Much of this increased risk was linked to the way the gut microbiome was altered by red meat—specifically with increased amounts of three types of metabolites. According to the study, these alterations in the gut were responsible for about 10% of the increased risk of heart disease in participants.
While many people may reach for artificial sweeteners to save calories and help with weight loss, these may negatively impact your gut health over time.
A study published in Nature found that consumption of artificial sweeteners may actually be linked to developing a gluten intolerance because of the ways it can alter your gut microbiota.
According to a new 2023 report published in the Journal of Toxicology and Environmental Health, sucralose (also known as Splenda) was found to potentially increase your risk of metabolic disorders, as well as potentially cause damage to the lining of your gut and increase its permeability.
Although they are a good source of protein, processed meats like bacon or sausage have been known to potentially cause problems for your gut health due to their saturated fat content.
A review from Clinical Nutrition found a link between total fat intake—specifically saturated fats—and a reduction in total bacterial number, bacterial richness, and diversity in the gut, which are all signs of poor gut health.
It's also important to note that, as we previously mentioned, a higher intake of salt is also linked to poorer gut health, and processed meats are notoriously high in sodium.
Research shows that soybean oil, which is commonly found in things like margarine, certain salad dressings, some brands of mayonnaise, nutrition bars, and many frozen foods, may be harmful to your gut health.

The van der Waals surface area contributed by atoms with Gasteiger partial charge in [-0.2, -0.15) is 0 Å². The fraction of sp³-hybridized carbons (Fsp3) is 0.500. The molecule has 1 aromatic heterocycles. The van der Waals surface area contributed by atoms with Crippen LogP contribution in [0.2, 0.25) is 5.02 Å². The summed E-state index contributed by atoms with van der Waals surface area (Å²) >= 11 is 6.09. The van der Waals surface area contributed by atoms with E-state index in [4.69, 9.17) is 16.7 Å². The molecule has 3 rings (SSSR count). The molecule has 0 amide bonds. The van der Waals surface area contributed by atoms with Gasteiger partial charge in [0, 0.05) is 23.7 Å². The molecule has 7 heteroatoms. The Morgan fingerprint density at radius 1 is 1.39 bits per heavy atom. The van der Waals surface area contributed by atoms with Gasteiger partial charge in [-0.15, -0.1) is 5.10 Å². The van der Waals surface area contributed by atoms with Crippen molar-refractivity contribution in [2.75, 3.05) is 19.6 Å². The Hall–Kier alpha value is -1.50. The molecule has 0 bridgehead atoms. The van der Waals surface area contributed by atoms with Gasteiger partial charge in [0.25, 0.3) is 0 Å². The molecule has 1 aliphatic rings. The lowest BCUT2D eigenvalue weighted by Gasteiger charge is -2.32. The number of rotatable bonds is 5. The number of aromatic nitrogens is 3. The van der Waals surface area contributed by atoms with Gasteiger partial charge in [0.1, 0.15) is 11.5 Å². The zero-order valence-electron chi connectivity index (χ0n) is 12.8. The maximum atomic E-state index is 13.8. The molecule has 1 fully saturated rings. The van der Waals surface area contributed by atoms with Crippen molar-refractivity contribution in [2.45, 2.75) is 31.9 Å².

A study published in the journal Gut found that a diet high in soybean oil, which is rich in omega-6 polyunsaturated fatty acids, decreased levels of two bacterial species, Faecalibacterium and Blautia, that produce health-promoting metabolites. It also increased levels of two bacterial species, Alistipes and Bacteroides, which have been related to imbalanced glucose metabolism.
The effects of sugar don't just stop at baked goods. Sugary drinks like soda can also wreak havoc on your gut health, especially when they're consumed on a consistent basis.
According to a review published in the European Journal of Nutrition, sugar-sweetened beverages (SSBs) are associated with an imbalance of certain bacteria in the gut. A study from Gut also found that consuming SSBs in adulthood and late adolescence was linked to an increased risk of early-onset colorectal cancer in women. The study explains that one of the leading explanations for this connection has to do with the way added sugar can erode the gut barrier and cause greater levels of gut permeability.
Alcohol can be enjoyed every once in a while without too many consequences, but according to registered dietitian Morgyn Clair, MS, RDN, author at Fit Healthy Momma, heavier amounts of drinking can have lasting effects on your gut health.
"Not only have certain alcoholic drinks been shown to disrupt normal digestion, but studies have shown that moderate to heavy drinkers actually have fewer healthy bacteria colonies in their digestive systems," says Clair.
In fact, one report published in Alcohol Research Current Reviews confirmed that chronic alcohol use can alter gut diversity, increase permeability, and increase inflammation.
Juices with added sugar
Similarly to soda, sugary juices can also wreak havoc on your gut health due to their large amounts of added sugar. This applies to store-bought juices that come with excess sugar added, not natural juice that is made with 100% fruit juice.
"Too much sugar can 'feed' the bad bacteria, which can compete for survival with the good bacteria," says Clair, "and too much sugar can also cause an influx of water and disrupt normal digestion, causing bloating and other unwanted effects."
In addition to the studies we mentioned above on how sugar can affect your gut, a recent study on mice found that too much sugar can lower the amount of immune cells in the body, as well as create a larger imbalance in the gut microbiome.
A previous version of this story was published on December 16, 2021. It has been updated to include additional copy and proofreading revisions, additional research, and updated contextual links.